Mineral Wool in Green Roofs – From Zero to Hero?
The use of Mineral Wool in Green Roof applications is an increasing trend in North America and in countries where such industry is still young or focused on fast profits rather than on longevity.
One selling benefit of Green Roofs is the extended lifetime of the underlying water proofing because the Green Roof protects the roofing against the elements. Can Mineral Wool stand up to this?
Against any semi scientific promotional material from Mineral Wool applicators, the market share of mineral wool in the German Green Roof construction industry is around 0.1% or out of 100 million square foot new green roof construction every year (Germany) it is only around 100,000 sf/year.
The reasons for this marginal market share are simple:
- Mineral Wool has shown a drastic loss in performance after 5-7 years.
- Mineral Wool is engineered for nurseries and for only one growing cycle.
- Mineral Wool fibers are considered “hazard” in Europe.
- On extensive Green Roofs the water retention and water-air ratio is unsuitable for succulents.
- Mineral Wool expands and contracts in wet-dry cycles.
- Mineral Wool is hydrophobic and can dry out the traditional overlaying growth media faster.
- Mineral Wool growth media boards require ballast.
- Green Roofs with Mineral Wool are difficult to repair, replant or recover.
- Mineral Wool interrupts natural soil profiles (unnatural soil profile) no balanced Air-to-Water Ratio.
- Mineral Wool is an additional installation step and related to higher costs.
- Some Mineral Wool products compress under the load of ballast (soil).
- Some Mineral Wool products contain Phenol resin or Phenol-Urea-Formaldehyde resin as binder and these products can hardly be recycled. ECOSE® Technology is environmentally better but it doesn’t eliminate other problems mentioned here.
- Reuse of all types of Mineral Wool for the same purpose is only possible after a (non-existing) difficult re-manufacturing process.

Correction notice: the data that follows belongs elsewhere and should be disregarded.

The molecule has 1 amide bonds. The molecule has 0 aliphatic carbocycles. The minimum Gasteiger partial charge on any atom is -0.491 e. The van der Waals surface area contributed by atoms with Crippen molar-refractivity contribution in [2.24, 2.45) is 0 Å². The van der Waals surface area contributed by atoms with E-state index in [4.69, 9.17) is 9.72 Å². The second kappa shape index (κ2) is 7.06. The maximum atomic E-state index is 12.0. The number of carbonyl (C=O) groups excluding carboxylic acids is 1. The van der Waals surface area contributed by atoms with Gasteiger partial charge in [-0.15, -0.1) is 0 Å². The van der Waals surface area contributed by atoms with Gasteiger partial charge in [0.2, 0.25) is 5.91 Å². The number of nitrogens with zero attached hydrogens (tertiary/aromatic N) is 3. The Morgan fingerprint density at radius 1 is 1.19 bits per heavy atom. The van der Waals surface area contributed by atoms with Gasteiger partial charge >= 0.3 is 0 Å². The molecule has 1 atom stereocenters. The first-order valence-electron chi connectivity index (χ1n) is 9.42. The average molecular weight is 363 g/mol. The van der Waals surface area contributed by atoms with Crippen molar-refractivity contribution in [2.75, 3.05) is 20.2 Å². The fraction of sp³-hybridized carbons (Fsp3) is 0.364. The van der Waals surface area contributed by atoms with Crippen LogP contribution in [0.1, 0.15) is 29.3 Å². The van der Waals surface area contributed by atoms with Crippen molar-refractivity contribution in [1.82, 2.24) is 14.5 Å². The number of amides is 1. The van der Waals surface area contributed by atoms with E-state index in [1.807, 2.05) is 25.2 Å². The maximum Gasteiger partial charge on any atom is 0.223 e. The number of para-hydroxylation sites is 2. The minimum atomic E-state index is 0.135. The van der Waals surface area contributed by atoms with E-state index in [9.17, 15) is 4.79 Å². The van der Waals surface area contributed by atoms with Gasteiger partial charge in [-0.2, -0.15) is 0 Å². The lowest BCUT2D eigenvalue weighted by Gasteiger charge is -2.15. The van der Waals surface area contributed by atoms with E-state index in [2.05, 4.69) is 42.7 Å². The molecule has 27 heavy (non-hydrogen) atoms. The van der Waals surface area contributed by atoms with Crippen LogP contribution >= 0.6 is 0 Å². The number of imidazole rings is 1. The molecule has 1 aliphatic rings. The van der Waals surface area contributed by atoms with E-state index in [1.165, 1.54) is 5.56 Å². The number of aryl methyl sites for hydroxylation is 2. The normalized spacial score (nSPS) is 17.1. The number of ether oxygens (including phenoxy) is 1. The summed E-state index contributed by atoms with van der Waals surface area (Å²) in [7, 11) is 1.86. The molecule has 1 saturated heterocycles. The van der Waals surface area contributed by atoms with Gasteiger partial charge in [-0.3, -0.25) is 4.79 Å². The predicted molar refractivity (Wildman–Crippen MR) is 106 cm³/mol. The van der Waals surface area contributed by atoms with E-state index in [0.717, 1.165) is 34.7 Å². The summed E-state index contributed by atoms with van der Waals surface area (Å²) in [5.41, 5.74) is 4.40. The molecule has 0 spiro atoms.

An inexperienced green roof installer might like the idea of an obvious simple installation. However, what looks nice in a brochure doesn’t necessarily reflect the reality. Ballast on the Mineral Wool boards is still required and this requires different equipment. The setup costs for additional equipment are the same whether small or larger amounts of ballast ( or ballast reduces the setup costs).
Engineers might like the tremendous amount of water retention of Mineral Wool. However, they forget that plants (vegetation) have a very specific need for a balanced air-water ratio. If engineers plan the use of succulents (like Sedums) such air-water ratio is even more important (emphasis on air). Engineers are not horticulturalists.
Mineral Wool is widely used in nurseries for one-season vegetables. After this growing season the Mineral Wool (often combined with plastic) ends up on landfills. In 2008 it was around 200,000 tons of hazard waste in Netherland alone. Further, nurseries are growing their crops under highly computer controlled conditions for nutrients and air-water ratio in green houses. Who wants to sell a nursery to a building owner with roof under the sky?
In general shouldn’t we like Mineral Wool in Green Roofs? Mineral Wool gives us lucrative additional jobs in the future for repair or replacement (job security…).
I am a lifelong green roof professional and I stand up to my principals with the promise that a green roof should last as long as the building – and that the materials can be reused for the same purpose after that and without processing (there are many fancy names in advertising for it, like cradle-to-cradle etc.).
Like me many people don’t care about fancy word creation and they stand for and what the American Green Roof industry should stand for uncompromising quality and doing things right. Quick profits, instant gratification or senseless warranties don’t promote the trade of professional Green Roofers and it is certainly not my philosophy.
Mineral Wool is: From hero to zero!
Conclusion Recycling Study Austria:
Material recycling of artificial mineral fiber waste, on the other hand, appears difficult in the long term, since the destruction of the fiber geometry, which is decisive for the carcinogenic potential of artificial mineral fibers, is only possible with a high level of technical effort. Technologies, some of which are available in Germany, for the recycling of artificial mineral fibers, e.g. in the building materials industry, do not yet seem to allow sufficient trust in a sustainable solution on this point.
I appreciate reading my opinion, based on over 4 decades of Green Roof experience from all Green Roof friendly places in the world.
By Jörg Breuning